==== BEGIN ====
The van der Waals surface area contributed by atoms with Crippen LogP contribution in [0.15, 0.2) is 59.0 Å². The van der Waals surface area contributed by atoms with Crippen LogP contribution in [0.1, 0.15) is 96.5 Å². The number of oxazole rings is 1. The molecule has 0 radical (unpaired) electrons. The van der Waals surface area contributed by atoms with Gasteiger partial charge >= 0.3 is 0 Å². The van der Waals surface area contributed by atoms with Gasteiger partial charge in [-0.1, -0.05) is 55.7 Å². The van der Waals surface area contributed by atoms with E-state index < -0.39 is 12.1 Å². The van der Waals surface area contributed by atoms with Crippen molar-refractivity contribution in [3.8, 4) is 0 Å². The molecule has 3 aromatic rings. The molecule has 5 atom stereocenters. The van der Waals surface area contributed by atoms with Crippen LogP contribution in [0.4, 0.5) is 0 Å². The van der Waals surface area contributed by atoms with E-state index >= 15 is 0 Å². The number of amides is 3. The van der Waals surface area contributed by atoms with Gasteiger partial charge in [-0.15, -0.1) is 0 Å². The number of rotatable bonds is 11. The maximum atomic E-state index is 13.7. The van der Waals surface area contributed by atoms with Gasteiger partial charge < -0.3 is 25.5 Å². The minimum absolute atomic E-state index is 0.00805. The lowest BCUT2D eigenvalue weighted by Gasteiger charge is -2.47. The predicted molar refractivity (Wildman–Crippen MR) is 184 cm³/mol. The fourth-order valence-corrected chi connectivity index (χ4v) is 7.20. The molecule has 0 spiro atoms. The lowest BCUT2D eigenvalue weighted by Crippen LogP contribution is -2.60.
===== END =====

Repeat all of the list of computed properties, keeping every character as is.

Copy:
The van der Waals surface area contributed by atoms with Crippen LogP contribution in [0.15, 0.2) is 59.0 Å². The van der Waals surface area contributed by atoms with Crippen LogP contribution in [0.1, 0.15) is 96.5 Å². The number of oxazole rings is 1. The molecule has 0 radical (unpaired) electrons. The van der Waals surface area contributed by atoms with Gasteiger partial charge >= 0.3 is 0 Å². The van der Waals surface area contributed by atoms with Gasteiger partial charge in [-0.1, -0.05) is 55.7 Å². The van der Waals surface area contributed by atoms with E-state index < -0.39 is 12.1 Å². The van der Waals surface area contributed by atoms with Crippen molar-refractivity contribution in [3.8, 4) is 0 Å². The molecule has 3 aromatic rings. The molecule has 5 atom stereocenters. The van der Waals surface area contributed by atoms with Crippen LogP contribution in [0.4, 0.5) is 0 Å². The van der Waals surface area contributed by atoms with E-state index >= 15 is 0 Å². The number of amides is 3. The van der Waals surface area contributed by atoms with Gasteiger partial charge in [-0.15, -0.1) is 0 Å². The number of rotatable bonds is 11. The maximum atomic E-state index is 13.7. The van der Waals surface area contributed by atoms with Gasteiger partial charge < -0.3 is 25.5 Å². The minimum absolute atomic E-state index is 0.00805. The lowest BCUT2D eigenvalue weighted by Gasteiger charge is -2.47. The predicted molar refractivity (Wildman–Crippen MR) is 184 cm³/mol. The fourth-order valence-corrected chi connectivity index (χ4v) is 7.20. The molecule has 0 spiro atoms. The lowest BCUT2D eigenvalue weighted by Crippen LogP contribution is -2.60.